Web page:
So all those things require time investment. But if you do them, you’re somewhat less dependant on just one platform (Steam) and hopefully reduce the risks of an algorithm making you go out of business!

Subscriptions & Indie Games

only in Planet Stronghold 2 you’ll be able to learn intergalactic laws!

First of all an update: work on Planet Stronghold 2 continues smoothly, I finished chapter 3 and all the “old romances” routes! But I still need to write the last chapter and part of the new romances routes. And of course, the editor needs to fix the game texts. Considering the current wordcount is 280k words, the full story will exceed 300k words for sure lol

Now back to the blog post topic: you might have noticed that subscription programs are popping up like mushrooms recently. Apple has its Apple Arcade. Google Play followed suit with Google Play Pass.

On desktop, we already have the Humble Monthly that for a fixed monthly fee gives you games each month. Microsoft is doing their Game Pass thing too. EA and Ubisoft have already a subscriptions for their own titles. And let’s not forget that Epic is giving away free games every week.

It’s the end of the world and we know it

So, is this the end of the world? How does a small niche indie survives in middle of all this? I will share some thoughts, but of course it’s just my opinion and you should take it with a grain of salt!

First of all, game devaluating is nothing new – since the first bundles showed up, that was a thing. The main difference is that with the bundles you saw the games included and a price, and then you could decide if to buy it or not. With these subscription models in practice you rely on Apple/Google/etc to pick the games for you.

Now I must make a confession: I am both Humble Monthly subscriber and Gamepass too, and maybe I’ve played 10% of the games. But I’m not the typical gamer – I stay subscribed mostly to check the game trends, what’s selling, since games picked for those offers give you (the developer) a good idea of what is popular / is selling.

In case you don’t know – some services pay a flat out fee to the developer. I know some figures and I must say, that if one of my games was picked for them, I would be very happy, since the upfront money would cover the “potential future copies lost”.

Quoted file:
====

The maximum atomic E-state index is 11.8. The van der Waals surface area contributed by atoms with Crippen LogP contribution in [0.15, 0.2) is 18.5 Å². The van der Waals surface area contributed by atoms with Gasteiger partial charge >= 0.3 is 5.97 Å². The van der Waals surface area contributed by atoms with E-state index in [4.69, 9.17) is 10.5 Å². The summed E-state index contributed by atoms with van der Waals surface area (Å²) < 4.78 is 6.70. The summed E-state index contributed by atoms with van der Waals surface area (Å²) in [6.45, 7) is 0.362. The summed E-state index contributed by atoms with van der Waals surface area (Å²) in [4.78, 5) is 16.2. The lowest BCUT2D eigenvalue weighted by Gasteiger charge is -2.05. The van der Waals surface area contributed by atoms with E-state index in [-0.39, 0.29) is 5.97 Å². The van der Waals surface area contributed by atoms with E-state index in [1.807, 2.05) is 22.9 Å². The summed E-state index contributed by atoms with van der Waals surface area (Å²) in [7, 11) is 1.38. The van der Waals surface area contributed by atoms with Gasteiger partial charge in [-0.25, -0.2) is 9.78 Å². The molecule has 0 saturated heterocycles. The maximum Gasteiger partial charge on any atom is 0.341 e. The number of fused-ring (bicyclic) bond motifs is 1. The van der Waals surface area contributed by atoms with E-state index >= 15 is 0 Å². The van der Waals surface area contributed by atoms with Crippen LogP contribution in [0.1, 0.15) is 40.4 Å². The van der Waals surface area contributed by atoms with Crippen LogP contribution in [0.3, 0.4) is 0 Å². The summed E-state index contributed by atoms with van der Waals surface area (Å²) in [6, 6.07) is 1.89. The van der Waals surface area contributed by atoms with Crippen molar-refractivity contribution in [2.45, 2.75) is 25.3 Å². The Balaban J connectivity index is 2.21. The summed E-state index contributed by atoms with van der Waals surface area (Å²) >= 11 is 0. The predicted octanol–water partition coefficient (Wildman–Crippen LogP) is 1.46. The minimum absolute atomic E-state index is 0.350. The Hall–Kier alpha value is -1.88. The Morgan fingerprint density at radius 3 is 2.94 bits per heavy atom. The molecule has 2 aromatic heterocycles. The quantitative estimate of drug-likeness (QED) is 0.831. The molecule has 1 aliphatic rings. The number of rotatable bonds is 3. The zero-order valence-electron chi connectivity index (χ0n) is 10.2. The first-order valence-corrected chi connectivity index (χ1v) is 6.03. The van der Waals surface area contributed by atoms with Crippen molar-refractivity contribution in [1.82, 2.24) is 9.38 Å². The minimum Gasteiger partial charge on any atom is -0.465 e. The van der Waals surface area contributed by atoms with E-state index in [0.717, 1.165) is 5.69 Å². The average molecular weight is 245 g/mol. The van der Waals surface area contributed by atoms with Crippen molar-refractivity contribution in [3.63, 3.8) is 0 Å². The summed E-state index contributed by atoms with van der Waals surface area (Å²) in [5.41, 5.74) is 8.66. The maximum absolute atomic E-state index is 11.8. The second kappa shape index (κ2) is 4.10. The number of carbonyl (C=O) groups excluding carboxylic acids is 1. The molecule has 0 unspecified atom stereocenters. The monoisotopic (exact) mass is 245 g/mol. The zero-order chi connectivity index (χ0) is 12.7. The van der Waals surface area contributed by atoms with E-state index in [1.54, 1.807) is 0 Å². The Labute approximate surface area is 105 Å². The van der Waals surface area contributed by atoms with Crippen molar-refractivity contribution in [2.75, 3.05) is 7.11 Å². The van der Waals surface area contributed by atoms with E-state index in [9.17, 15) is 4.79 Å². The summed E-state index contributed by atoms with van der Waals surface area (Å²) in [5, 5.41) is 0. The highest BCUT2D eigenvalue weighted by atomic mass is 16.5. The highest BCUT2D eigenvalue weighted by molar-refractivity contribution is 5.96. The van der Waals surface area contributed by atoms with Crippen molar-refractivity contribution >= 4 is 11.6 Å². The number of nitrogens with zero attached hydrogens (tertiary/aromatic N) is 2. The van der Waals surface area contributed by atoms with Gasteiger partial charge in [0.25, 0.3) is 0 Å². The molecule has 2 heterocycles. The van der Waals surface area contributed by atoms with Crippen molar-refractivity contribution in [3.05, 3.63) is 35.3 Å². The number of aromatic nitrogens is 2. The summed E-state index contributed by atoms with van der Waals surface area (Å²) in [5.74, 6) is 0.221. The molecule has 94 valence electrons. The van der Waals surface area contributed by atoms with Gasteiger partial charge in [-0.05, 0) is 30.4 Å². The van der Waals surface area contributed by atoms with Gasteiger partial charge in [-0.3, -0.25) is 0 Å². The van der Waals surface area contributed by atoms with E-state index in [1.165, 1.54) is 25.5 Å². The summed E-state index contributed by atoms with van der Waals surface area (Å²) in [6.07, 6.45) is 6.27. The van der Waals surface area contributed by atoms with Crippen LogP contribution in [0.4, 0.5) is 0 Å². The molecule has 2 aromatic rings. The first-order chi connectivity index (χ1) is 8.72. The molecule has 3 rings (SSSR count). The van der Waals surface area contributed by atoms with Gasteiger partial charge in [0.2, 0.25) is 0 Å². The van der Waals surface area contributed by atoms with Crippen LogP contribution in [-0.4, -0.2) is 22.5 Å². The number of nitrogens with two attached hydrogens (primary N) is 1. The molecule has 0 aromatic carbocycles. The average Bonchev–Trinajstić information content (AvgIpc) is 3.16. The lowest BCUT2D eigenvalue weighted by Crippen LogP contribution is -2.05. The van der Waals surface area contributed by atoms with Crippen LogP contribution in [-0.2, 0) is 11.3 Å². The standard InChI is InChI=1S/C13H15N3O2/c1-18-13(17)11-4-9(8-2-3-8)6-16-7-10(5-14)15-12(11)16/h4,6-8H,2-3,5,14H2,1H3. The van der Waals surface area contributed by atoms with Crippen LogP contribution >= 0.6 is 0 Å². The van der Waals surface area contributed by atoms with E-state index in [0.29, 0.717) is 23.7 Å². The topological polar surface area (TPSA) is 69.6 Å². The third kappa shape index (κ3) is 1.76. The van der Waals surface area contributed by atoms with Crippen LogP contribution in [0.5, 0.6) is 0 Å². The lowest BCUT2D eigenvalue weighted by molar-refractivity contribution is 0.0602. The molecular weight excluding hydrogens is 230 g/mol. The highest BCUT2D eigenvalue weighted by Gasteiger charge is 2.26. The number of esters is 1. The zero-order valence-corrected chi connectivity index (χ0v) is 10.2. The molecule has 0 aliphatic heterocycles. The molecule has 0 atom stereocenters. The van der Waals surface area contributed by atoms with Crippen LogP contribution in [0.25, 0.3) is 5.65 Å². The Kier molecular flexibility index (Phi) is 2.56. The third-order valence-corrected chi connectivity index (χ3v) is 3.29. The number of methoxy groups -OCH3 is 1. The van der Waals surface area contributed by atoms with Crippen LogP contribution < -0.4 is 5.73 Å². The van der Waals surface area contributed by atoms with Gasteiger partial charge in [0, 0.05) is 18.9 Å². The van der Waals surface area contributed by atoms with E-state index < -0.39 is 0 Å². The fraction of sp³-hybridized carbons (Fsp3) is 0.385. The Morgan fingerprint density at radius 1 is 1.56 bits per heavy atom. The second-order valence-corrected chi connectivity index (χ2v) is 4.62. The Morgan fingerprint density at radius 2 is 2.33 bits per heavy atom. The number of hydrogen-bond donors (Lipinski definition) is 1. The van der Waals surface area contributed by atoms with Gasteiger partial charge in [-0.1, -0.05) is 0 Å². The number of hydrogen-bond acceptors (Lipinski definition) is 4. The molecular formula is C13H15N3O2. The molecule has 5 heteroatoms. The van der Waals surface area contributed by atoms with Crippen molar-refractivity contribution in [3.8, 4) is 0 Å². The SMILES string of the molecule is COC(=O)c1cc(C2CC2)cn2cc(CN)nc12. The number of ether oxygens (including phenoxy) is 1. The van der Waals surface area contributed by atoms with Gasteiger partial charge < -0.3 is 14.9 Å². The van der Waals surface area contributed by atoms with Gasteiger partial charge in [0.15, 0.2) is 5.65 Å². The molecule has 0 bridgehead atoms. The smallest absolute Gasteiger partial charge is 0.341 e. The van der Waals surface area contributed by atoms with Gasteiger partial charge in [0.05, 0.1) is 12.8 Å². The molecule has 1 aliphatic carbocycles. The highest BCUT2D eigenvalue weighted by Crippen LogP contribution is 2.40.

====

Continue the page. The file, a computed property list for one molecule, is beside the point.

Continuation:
So, it’s not necessarily all bad for developers, even if of course you need to be careful about what you sign and how much to ask. No, in this case the main hurdle is getting in. Since they hand-pick the titles, we’re again in a on/off – yes/no situation. Your game is accepted? Good, here’s the cash and you can keep making games. Your game is not? You have to sell it the “old fashioned way”. Which for now, still works! But in future? That is not certain.

Give me a thousand fans!

For a niche game author like me, there’s really not much hope to get in one of those offers. Then, what’s left? the good old “thousand true fans” theory that I borrowed from Jeff Vogel (Spiderweb games), and to be honest I’m not even sure if it’s his own idea, but I heard first from him!

He says that to keep going, you only need to have a thousand of loyal fans that will (more or less!) buy anything you make. Then doing a simple math, if a game is $25 x 1000 fans = $25.000. Which, to be clear, is really NOT a lot of money once portals’ cut, taxes, expenses are taken into account, for a game that took you a year to make. But that is a sort of “safe money”, then there will be also the other non-fans potential sales.

Of course that’s easier said than done! While I am lucky enough to still have many fans, all those enticing offers might take away some, also simply because not everyone has enough money to buy/support all their favorite authors (I know this well since I was a teenager too once!).

Anyway my summary is: those subscription models probably are here to stay. The few titles going in will be blessed and get good money. The gap between the 1% of devs making lot of money and the remaining 99% will grow bigger and bigger. Many companies will go bankrupt, including many indies, but I still think that “pay-once” full price games won’t go away, as well as seasonal sales and discounts. They simply coexist one next to another.

A final consideration

Also a final consideration: people who like games and spend money on them, now with $9.99/month can get most of the AAA titles and famous indies with the various gamepass. Which means they can actually save money. Money they can use to buy niche indie games like – totally random example – mine, which will very likely never end up in one of those subscriptions services! So maybe, there’s still some light at the end of the tunnel.